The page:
Gold bounced back on Wednesday after suffering its worst setback in 18 months, as risk appetite retreated on Japan's debt rating downgrade, while oil and metals were supported by hopes the U.S. would inject fresh stimulus to boost the economy.
Asian shares fell and the precious metal jumped more than 1 percent after Moody's Investors Service cut its rating on Japan's government debt by one notch to Aa3, blaming a debt build-up since the 2009 global recession and the revolving-door leadership that has hampered effective economic strategies.
A sharp drop in gold prices from an all-time high in the previous session triggered strong buying interest as Asia opened business, sending spot gold up 1.3 percent to an intraday high of $1,853.19 an ounce.
One selloff doesn't make a trend and if anything, people are buying more in reaction to say that nothing has really changed, said Jonathan Barratt, managing director at Commodity Broking Services in Sydney.
Let us see what Bernanke has to say and the market wants to see what the U.S. is doing in terms of stimulus.
The rally in bullion was driven by more dismal U.S. economic data, which raised expectations that Federal Reserve Chairman Ben Bernanke will use his speech on Friday at a central bankers' conference in Jackson Hole, Wyoming, to signal a fresh monetary offensive to fend off a recession.
Last year, Bernanke used the occasion to prepare the ground for the Fed's second round of quantitative easing, a $600 billion bond-buying program designed to pump cash and confidence into financial markets that became known as QE2.
PHYSICAL GOLD BUYING
Physical bullion dealers were busy with a flood of orders from countries including China, Indonesia and Thailand following Tuesday's selloff.
Everyone is hunting for physical gold now, said a Singapore-based bullion dealer, adding that physical gold buying sustained even when prices hit record highs over the past few sessions.
At 1:58 a.m. EDT, spot gold up 0.6 percent to $1,840.11 an ounce and U.S. gold trimmed early losses to $1,844.
In the oil market, Brent crude prices steadied above $109 as investors pinned their hopes on the U.S. Fed to inject stimulus measures.
Brent crude was down 11 cents, but was holding above $109 a barrel, while U.S. October crude dipped 18 cents to $85.26 a barrel.
Reduced crude stockpiles in the U.S., uncertainty over when the conflict in Libya will end and a force majeure by Royal Dutch Shell (RDSa.L) on Bonny Light sweet crude were also supporting sentiment.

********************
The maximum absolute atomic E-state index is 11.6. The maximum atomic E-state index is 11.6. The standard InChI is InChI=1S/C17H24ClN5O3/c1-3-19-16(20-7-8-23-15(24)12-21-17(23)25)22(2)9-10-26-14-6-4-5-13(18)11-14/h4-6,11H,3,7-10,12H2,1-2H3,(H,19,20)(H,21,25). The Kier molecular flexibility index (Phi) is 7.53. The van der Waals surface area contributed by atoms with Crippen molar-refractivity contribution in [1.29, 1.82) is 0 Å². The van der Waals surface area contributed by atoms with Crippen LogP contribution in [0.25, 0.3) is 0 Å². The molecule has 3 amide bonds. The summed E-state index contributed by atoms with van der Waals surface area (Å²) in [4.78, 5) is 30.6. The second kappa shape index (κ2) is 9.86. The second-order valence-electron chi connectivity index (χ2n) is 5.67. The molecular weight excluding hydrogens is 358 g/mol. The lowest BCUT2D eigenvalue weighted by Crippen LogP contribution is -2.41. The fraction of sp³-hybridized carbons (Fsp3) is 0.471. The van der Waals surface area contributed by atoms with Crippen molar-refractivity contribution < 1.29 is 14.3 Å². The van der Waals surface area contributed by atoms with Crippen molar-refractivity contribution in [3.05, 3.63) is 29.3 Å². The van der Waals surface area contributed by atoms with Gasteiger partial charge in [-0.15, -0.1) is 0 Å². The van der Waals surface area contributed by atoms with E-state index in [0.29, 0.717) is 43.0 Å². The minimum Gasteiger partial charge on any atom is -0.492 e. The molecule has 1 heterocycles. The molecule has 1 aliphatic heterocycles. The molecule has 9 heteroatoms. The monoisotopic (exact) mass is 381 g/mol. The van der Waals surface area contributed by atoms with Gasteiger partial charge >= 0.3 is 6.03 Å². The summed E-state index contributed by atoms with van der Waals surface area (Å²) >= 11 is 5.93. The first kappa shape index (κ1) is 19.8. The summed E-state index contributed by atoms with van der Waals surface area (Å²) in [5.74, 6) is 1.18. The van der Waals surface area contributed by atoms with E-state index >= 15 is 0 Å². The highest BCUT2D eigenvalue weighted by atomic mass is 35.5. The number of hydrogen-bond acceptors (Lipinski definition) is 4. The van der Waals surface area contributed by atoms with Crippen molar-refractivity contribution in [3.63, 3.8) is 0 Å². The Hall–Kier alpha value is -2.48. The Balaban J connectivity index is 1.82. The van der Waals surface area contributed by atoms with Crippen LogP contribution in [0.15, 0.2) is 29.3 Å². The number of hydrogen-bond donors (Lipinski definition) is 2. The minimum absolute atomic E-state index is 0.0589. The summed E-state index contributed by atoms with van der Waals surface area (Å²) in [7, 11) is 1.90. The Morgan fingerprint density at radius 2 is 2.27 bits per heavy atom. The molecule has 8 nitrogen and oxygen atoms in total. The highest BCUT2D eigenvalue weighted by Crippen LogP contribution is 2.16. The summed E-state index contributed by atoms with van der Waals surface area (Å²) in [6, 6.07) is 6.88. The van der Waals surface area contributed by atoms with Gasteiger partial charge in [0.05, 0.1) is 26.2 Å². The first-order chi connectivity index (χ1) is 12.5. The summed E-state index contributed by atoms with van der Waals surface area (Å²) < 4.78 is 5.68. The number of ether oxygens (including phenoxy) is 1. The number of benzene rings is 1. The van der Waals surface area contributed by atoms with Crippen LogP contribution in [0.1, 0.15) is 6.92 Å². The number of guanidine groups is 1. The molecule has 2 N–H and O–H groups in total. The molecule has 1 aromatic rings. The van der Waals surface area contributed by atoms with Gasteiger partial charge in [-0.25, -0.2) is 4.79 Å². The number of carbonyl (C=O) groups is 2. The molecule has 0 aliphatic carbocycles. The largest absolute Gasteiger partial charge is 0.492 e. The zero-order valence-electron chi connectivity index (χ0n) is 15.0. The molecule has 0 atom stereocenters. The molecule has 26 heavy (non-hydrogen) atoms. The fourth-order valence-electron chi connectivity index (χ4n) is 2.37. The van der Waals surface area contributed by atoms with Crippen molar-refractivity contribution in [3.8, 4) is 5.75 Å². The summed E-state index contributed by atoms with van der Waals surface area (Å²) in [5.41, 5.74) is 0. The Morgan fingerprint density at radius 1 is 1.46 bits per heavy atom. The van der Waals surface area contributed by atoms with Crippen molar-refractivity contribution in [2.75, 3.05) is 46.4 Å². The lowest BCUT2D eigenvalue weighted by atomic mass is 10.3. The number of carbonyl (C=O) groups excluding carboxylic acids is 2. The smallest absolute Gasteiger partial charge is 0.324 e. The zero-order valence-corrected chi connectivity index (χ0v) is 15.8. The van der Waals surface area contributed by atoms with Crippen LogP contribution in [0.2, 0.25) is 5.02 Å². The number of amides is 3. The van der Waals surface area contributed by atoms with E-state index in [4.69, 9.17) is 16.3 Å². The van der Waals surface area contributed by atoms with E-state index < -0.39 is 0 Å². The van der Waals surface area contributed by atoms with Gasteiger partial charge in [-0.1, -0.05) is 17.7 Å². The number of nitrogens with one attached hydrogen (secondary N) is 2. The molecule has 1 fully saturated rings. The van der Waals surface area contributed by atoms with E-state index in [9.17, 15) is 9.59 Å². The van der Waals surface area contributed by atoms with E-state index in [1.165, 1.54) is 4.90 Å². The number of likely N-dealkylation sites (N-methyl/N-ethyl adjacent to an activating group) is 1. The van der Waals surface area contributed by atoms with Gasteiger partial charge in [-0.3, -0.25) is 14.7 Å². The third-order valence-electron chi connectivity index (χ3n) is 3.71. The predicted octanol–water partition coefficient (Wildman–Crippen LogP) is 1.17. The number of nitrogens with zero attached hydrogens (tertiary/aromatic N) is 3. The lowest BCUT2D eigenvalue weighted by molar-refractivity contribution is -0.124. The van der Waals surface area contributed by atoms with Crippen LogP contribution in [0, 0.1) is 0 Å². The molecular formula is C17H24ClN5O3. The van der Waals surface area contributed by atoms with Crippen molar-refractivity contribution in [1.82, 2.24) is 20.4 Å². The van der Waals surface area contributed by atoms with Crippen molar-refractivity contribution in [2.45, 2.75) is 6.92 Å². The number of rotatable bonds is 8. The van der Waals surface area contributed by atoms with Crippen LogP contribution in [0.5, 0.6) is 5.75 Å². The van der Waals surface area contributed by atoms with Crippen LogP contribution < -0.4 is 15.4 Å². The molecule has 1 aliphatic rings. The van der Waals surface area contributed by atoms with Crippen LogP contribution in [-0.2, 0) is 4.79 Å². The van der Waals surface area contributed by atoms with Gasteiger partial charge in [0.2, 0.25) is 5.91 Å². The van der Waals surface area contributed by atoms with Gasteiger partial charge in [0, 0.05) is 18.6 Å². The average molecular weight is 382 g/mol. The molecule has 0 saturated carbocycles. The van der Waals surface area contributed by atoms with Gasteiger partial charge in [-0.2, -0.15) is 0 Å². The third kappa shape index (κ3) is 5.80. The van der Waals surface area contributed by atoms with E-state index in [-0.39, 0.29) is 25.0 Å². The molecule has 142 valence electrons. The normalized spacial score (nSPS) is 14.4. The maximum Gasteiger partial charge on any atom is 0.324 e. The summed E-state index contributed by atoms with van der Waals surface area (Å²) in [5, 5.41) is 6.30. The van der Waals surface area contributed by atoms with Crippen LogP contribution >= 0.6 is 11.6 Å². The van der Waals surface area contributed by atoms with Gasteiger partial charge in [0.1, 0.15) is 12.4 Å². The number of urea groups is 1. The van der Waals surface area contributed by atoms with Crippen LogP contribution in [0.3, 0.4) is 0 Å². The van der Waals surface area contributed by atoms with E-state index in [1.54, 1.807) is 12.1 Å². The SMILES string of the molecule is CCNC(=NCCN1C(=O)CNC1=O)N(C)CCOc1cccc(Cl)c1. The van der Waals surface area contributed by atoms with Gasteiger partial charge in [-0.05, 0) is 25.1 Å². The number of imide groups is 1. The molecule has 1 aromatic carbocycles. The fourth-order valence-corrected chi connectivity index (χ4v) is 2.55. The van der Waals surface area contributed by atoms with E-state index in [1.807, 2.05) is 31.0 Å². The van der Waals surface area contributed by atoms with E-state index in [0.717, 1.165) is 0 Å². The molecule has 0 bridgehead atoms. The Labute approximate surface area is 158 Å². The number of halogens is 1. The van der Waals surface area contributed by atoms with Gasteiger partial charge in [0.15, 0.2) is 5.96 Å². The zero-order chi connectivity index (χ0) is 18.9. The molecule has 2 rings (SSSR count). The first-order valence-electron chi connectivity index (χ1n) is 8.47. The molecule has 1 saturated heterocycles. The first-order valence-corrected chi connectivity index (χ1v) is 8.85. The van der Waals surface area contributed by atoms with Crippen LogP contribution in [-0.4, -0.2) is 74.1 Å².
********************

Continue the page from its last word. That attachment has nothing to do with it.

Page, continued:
In Libya, rebels sacked Muammar Gaddafi's Tripoli bastion, seizing weapons and smashing symbols of a 42-year dictatorship.
But Gaddafi said on Wednesday his withdrawal from his Bab al-Aziziya headquarters was a tactical move after the compound was leveled by 64 NATO air strikes.
Libya's former top oil official Shokri Ghamen had said on Monday that it would take as long as 18 months for Libya's oil flow to reach the pre-war level of around 1.6 million barrels per day (bpd), nearly 2 percent of global supply.
LME copper was little changed, supported by arbitrage trading and expectations of more monetary stimulus from the U.S.
Three-month copper on the London Metal Exchange slipped 0.2 percent to $8,835.15 a tonne, after rising 1.5 percent in the last session.
The most-active November copper contract on the Shanghai Futures Exchange edged down 0.3 percent to 66,450 yuan per tonne, after rising 1.1 percent in the last session.
U.S. wheat fell 0.3 percent, snapping a three-day rising streak, while corn dipped after climbing to contract highs in the last session as investors booked profit amid the Japan rating downgrade.
Chicago Board of Trade actively-traded December wheat fell 0.3 percent to $7.82- a bushel, after touching $7.86-1/2 a bushel in the last session, the highest since June 16.
December corn also fell 0.2 percent to $7.41- a bushel from a contract high of $7.44 a bushel on Tuesday and November soy dipped 0.2 percent to $13.94- a bushel.
Wheat and corn futures remain underpinned by harsh weather in the United States which is threatening to curb production.